Glen: You’ve got such a unique life story. Tell me how that’s shaped you?
Mohammed: I have a different perspective than others. A large part of my life, I grew up in Nigeria. I was not considered a minority. I was not talked about as being underrepresented. White privilege was not a construct there, but it is a construct here. A lot of Black Americans don’t realize that I’m African, and when I’m in Africa, they don’t realize that I’m American.
I identify as Black American, but I also identify as African American because my father is Nigerian. I know where my great grandfather is from, and what he did in our community. I know my mother’s father here was a sharecropper. I know I’m one generation away from picking cotton. I know my father marched with Dr. Martin Luther King Jr.
And my family is bi-racial. So in one instance, I’ve had a potential client that interviewed me for a project say that I am not “black enough” because I am “successful.” In our family, our children identify as Black, however we talk about race and privilege a lot. But there is a real fear in my family. My older sister is a federal officer, and she says, ‘Mohammed, you should just comply with the law.’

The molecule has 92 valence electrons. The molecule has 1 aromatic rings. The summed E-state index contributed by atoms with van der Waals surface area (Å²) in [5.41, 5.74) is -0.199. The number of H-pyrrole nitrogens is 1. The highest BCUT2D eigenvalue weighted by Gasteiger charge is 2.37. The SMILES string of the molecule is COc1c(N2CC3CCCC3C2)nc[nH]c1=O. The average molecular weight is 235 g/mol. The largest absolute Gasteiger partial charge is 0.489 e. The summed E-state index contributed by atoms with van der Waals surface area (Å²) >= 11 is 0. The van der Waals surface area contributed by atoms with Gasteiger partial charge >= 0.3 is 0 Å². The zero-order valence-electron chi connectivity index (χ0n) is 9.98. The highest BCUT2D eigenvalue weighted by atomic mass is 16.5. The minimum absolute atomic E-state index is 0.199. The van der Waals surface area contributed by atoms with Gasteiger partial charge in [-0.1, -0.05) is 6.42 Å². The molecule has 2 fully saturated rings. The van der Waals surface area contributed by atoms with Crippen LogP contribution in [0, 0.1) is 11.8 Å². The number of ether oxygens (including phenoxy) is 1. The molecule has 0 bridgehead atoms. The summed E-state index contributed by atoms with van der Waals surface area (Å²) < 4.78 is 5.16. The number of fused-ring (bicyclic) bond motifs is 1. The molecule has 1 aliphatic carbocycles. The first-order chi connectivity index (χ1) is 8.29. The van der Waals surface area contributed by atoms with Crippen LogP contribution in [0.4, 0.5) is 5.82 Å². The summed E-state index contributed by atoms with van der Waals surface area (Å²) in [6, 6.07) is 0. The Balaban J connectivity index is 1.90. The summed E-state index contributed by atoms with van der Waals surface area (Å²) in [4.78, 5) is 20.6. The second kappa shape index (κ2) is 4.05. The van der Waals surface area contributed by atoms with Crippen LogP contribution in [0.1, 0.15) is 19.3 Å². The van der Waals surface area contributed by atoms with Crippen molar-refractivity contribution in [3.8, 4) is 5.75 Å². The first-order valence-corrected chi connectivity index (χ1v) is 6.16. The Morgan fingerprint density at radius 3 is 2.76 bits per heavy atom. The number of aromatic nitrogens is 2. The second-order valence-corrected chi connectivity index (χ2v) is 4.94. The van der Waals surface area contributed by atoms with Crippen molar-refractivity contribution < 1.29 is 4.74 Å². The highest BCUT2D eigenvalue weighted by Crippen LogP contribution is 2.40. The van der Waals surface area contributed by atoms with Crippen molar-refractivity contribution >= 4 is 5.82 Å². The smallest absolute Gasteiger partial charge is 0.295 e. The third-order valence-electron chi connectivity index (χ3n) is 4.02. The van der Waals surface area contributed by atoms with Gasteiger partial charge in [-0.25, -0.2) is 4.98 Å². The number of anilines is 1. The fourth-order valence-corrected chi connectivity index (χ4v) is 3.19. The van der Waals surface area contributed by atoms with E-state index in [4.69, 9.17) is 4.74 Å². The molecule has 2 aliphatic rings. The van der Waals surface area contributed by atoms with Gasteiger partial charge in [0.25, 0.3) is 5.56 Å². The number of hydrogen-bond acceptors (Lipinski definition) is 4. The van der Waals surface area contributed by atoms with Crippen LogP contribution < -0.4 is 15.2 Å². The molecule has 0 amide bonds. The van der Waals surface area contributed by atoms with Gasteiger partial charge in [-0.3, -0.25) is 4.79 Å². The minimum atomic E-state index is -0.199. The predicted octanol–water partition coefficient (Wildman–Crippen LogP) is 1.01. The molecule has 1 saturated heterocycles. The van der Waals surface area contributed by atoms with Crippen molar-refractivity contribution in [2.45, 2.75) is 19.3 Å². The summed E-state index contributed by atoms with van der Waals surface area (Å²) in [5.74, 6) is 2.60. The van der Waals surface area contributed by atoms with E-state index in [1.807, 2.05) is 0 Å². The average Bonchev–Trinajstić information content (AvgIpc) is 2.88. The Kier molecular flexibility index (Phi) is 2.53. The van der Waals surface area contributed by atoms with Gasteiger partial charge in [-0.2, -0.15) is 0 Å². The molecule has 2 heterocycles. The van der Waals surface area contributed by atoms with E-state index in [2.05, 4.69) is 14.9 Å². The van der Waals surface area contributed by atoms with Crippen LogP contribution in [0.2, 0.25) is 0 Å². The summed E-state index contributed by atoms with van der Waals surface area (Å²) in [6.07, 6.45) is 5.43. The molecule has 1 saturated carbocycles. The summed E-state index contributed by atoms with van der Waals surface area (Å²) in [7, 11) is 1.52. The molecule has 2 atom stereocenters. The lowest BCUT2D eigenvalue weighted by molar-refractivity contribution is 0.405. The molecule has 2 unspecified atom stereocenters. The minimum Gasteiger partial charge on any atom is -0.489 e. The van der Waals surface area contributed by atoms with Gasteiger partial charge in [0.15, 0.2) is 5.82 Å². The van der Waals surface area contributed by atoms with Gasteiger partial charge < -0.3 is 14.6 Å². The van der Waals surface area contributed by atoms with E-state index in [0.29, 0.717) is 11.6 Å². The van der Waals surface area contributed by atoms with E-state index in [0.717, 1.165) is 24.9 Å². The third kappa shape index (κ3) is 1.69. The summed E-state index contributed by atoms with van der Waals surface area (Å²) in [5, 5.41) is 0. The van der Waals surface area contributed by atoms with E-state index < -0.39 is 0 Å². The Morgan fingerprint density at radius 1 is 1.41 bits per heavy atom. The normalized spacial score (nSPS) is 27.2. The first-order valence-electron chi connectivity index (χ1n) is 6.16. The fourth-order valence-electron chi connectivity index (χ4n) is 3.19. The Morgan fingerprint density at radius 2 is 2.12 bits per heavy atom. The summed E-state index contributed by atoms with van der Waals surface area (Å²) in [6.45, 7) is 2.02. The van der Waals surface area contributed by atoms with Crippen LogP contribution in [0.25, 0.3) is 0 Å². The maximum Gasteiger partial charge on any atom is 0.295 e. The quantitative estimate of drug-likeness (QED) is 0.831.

My simple response is always, “I comply, and I die.”
In my family, there’s a fear that one of us, that is the way we will go.
Glen: That is so difficult to hear, Mohammed. How does racism impact your family on a daily basis?
Mohammed: There are everyday stories, Glen, that you’ve probably heard a lot from others. Six boys are shopping in a mall, and they get stopped by an employee who accuses them of shoplifting. She puts two on the side, and four boys are searched.
The four boys who are searched do not tell their parents. The two who were not searched do tell their parents.
The two boys put to the side were white, and the four boys searched were Black, one of them my son. For some, including my son, this was the third time they were accused of shoplifting, but at no time had he or they been stealing.